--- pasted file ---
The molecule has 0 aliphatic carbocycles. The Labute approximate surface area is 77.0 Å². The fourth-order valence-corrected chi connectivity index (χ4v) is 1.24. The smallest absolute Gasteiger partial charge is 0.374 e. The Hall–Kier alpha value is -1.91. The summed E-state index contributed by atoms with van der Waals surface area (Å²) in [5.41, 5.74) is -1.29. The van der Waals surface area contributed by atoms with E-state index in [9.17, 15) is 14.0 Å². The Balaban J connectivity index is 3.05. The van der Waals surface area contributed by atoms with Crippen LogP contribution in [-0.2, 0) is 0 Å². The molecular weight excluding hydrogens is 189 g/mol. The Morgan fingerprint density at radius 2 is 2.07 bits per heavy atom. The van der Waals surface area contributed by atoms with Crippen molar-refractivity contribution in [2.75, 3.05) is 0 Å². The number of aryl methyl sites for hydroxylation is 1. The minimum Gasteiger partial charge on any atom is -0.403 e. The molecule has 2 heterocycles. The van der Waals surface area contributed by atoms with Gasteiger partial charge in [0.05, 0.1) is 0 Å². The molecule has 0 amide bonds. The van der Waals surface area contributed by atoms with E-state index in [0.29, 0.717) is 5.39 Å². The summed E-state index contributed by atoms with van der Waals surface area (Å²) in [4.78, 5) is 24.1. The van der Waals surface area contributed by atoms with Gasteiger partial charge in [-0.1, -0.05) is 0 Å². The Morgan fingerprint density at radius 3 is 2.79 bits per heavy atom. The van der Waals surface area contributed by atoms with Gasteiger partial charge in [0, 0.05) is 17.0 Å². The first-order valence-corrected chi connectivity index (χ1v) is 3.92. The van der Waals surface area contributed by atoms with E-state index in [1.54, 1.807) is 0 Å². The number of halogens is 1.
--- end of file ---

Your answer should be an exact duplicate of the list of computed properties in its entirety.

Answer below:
The molecule has 0 aliphatic carbocycles. The Labute approximate surface area is 77.0 Å². The fourth-order valence-corrected chi connectivity index (χ4v) is 1.24. The smallest absolute Gasteiger partial charge is 0.374 e. The Hall–Kier alpha value is -1.91. The summed E-state index contributed by atoms with van der Waals surface area (Å²) in [5.41, 5.74) is -1.29. The van der Waals surface area contributed by atoms with E-state index in [9.17, 15) is 14.0 Å². The Balaban J connectivity index is 3.05. The van der Waals surface area contributed by atoms with Crippen LogP contribution in [-0.2, 0) is 0 Å². The molecular weight excluding hydrogens is 189 g/mol. The Morgan fingerprint density at radius 2 is 2.07 bits per heavy atom. The van der Waals surface area contributed by atoms with Crippen molar-refractivity contribution in [2.75, 3.05) is 0 Å². The number of aryl methyl sites for hydroxylation is 1. The minimum Gasteiger partial charge on any atom is -0.403 e. The molecule has 2 heterocycles. The van der Waals surface area contributed by atoms with Gasteiger partial charge in [0.05, 0.1) is 0 Å². The molecule has 0 amide bonds. The van der Waals surface area contributed by atoms with E-state index in [0.29, 0.717) is 5.39 Å². The summed E-state index contributed by atoms with van der Waals surface area (Å²) in [4.78, 5) is 24.1. The van der Waals surface area contributed by atoms with Gasteiger partial charge in [-0.1, -0.05) is 0 Å². The Morgan fingerprint density at radius 3 is 2.79 bits per heavy atom. The van der Waals surface area contributed by atoms with Gasteiger partial charge in [0, 0.05) is 17.0 Å². The first-order valence-corrected chi connectivity index (χ1v) is 3.92. The van der Waals surface area contributed by atoms with E-state index in [1.54, 1.807) is 0 Å². The number of halogens is 1.